Progress reports on the technical oversight provided to NEA in flood hazard mapping, with indication/measures of the progress achieved, challenges, risks, lessons learned and recommendations.
The work of service provider will be directly supervised by the Project Manager under the overall supervision of the Environment and Energy Team Leader and guidance of the Chief Technical Advisor. The service provider will be directly responsible to, reporting to, seeking approval from, and obtaining certificate of acceptance of outputs from the above-mentioned persons.
Payment modality and deliverables:
The payment schedule is given below and will be made upon satisfactory completion/submission and approval of the deliverables by the supervisor:
1st consultancy year. 21 May 2021 – 31 December 2021 (total number of days 43)
2nd consultancy year 1 January 2022 – 31 December 2022 (total number of days 35)
3rd consultancy year 1 January 2023 – 10 November 2023 (total number of days 35)
Leadership and Self-Management skills:
Required Skills and Experience
Offerors will be evaluated based on the cumulative analysis method, against combination of technical and financial criteria. Maximum total obtainable score is 100, out of which the total score for technical criteria (desk review and interview) equals to 70 and for financial criteria – to 30. Offerors that do not meet any of the Minimum Requirements will be automatically rejected, while the rest will form up the long list. Technical evaluation will comprise of desk review and interview stages. Candidates who collect 70% (35 points) of points obtainable as a result of the desk review will form up short list and be invited to the interview. Offerors passing 70% threshold as a result of the interview (i.e. obtain minimum of 14 points) will be recommended for financial evaluation.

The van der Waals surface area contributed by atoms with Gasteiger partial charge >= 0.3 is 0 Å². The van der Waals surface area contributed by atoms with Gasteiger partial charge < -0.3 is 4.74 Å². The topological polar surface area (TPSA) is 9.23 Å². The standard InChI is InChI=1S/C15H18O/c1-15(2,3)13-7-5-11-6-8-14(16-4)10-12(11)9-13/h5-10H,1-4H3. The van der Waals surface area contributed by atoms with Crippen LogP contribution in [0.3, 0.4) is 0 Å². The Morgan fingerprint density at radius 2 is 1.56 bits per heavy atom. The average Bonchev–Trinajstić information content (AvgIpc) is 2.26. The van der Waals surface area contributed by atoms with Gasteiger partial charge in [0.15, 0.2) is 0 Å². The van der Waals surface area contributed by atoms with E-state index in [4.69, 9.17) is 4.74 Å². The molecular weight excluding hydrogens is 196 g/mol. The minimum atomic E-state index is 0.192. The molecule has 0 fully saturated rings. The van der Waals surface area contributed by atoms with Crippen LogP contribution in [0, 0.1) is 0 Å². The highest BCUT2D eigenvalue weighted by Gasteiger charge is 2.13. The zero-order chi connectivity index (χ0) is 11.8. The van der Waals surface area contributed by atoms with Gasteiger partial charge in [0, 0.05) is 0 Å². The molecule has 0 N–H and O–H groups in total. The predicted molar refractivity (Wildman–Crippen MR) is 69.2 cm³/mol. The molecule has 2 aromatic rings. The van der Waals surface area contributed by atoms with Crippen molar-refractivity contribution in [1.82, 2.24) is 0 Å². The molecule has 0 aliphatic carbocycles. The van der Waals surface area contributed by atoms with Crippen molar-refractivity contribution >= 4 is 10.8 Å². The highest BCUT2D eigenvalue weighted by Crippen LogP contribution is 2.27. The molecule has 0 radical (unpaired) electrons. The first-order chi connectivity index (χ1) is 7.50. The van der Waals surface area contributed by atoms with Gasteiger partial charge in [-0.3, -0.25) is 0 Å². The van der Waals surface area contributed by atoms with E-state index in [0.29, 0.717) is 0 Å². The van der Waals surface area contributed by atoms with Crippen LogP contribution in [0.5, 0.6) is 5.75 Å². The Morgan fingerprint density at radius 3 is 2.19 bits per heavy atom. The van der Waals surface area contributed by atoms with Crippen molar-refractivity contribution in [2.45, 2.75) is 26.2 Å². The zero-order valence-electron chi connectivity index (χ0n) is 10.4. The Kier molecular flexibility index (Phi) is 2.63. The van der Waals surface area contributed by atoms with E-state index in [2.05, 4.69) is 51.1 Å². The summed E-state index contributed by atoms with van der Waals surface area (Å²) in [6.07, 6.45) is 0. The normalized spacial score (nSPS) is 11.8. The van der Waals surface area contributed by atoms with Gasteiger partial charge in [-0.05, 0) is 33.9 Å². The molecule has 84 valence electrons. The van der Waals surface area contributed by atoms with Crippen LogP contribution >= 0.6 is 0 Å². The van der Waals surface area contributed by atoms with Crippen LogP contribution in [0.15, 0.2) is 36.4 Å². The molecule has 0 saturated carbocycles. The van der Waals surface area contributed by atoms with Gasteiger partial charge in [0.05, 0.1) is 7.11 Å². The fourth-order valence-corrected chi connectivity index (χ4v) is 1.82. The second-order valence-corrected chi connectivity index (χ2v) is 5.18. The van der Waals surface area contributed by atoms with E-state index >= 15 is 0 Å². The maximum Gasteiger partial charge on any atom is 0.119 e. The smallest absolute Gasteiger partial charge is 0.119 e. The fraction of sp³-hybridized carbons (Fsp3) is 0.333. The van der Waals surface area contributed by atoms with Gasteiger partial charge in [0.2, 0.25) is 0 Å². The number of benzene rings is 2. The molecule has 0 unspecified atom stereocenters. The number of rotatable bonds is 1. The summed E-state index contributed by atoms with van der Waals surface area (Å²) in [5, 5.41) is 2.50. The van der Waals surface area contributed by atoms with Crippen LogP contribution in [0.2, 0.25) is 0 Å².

Lump sum contracts
The financial proposal shall specify a total lump sum amount, and payment terms around specific and measurable (qualitative and quantitative) deliverables (i.e. whether payments fall in instalments or upon completion of the entire contract). Payments are based upon output, i.e. upon delivery of the services specified in the ToR. In order to assist the requesting unit in the comparison of financial proposals, the financial proposal will include a breakdown of this lump sum amount. Maximum 30 points will be assigned to the lowest price offer. All other price offers will be scored using the formula (inverse proportion): Financial score X = 30* the lowest price offer/suggested price offer. All envisaged travel costs must be included in the financial proposal as well.
|City, State:||Home Based|
|Closing date:||May 11, 2021|